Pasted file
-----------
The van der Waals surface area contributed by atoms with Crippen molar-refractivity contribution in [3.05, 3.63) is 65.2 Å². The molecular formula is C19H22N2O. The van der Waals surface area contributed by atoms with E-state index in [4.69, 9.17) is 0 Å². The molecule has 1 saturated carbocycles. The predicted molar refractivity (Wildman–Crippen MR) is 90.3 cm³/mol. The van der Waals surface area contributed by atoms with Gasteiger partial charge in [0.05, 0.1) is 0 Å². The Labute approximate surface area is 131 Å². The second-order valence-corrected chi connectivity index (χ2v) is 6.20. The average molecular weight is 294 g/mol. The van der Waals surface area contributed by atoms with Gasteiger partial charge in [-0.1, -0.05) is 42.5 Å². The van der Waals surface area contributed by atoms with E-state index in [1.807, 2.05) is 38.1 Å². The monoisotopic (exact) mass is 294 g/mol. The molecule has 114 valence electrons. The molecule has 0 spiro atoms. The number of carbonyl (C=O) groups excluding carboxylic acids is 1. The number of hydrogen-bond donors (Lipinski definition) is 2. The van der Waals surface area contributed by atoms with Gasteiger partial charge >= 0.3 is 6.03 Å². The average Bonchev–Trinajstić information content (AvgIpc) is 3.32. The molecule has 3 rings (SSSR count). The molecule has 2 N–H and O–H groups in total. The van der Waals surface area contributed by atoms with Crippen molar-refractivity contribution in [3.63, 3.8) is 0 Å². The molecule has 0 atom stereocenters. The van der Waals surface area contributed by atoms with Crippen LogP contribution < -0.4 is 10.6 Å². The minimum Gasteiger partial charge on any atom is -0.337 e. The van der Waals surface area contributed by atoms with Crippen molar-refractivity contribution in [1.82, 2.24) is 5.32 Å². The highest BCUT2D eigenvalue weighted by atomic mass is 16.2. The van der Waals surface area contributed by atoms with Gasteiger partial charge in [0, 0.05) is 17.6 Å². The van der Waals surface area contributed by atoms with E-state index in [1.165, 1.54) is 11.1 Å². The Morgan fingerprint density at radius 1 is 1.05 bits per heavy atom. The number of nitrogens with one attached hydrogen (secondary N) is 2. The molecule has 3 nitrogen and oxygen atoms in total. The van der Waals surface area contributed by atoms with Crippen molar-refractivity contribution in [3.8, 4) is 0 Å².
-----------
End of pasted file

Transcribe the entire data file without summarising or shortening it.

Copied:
The van der Waals surface area contributed by atoms with Crippen molar-refractivity contribution in [3.05, 3.63) is 65.2 Å². The molecular formula is C19H22N2O. The van der Waals surface area contributed by atoms with E-state index in [4.69, 9.17) is 0 Å². The molecule has 1 saturated carbocycles. The predicted molar refractivity (Wildman–Crippen MR) is 90.3 cm³/mol. The van der Waals surface area contributed by atoms with Gasteiger partial charge in [0.05, 0.1) is 0 Å². The Labute approximate surface area is 131 Å². The second-order valence-corrected chi connectivity index (χ2v) is 6.20. The average molecular weight is 294 g/mol. The van der Waals surface area contributed by atoms with Gasteiger partial charge in [-0.1, -0.05) is 42.5 Å². The van der Waals surface area contributed by atoms with E-state index in [1.807, 2.05) is 38.1 Å². The monoisotopic (exact) mass is 294 g/mol. The molecule has 114 valence electrons. The molecule has 0 spiro atoms. The number of carbonyl (C=O) groups excluding carboxylic acids is 1. The number of hydrogen-bond donors (Lipinski definition) is 2. The van der Waals surface area contributed by atoms with Gasteiger partial charge >= 0.3 is 6.03 Å². The average Bonchev–Trinajstić information content (AvgIpc) is 3.32. The molecule has 3 rings (SSSR count). The molecule has 2 N–H and O–H groups in total. The van der Waals surface area contributed by atoms with Crippen molar-refractivity contribution in [3.63, 3.8) is 0 Å². The molecule has 0 atom stereocenters. The van der Waals surface area contributed by atoms with Crippen LogP contribution < -0.4 is 10.6 Å². The minimum Gasteiger partial charge on any atom is -0.337 e. The van der Waals surface area contributed by atoms with Crippen molar-refractivity contribution in [1.82, 2.24) is 5.32 Å². The highest BCUT2D eigenvalue weighted by atomic mass is 16.2. The van der Waals surface area contributed by atoms with Gasteiger partial charge in [0, 0.05) is 17.6 Å². The van der Waals surface area contributed by atoms with E-state index in [1.165, 1.54) is 11.1 Å². The Morgan fingerprint density at radius 1 is 1.05 bits per heavy atom. The number of nitrogens with one attached hydrogen (secondary N) is 2. The molecule has 3 nitrogen and oxygen atoms in total. The van der Waals surface area contributed by atoms with Crippen molar-refractivity contribution in [3.8, 4) is 0 Å².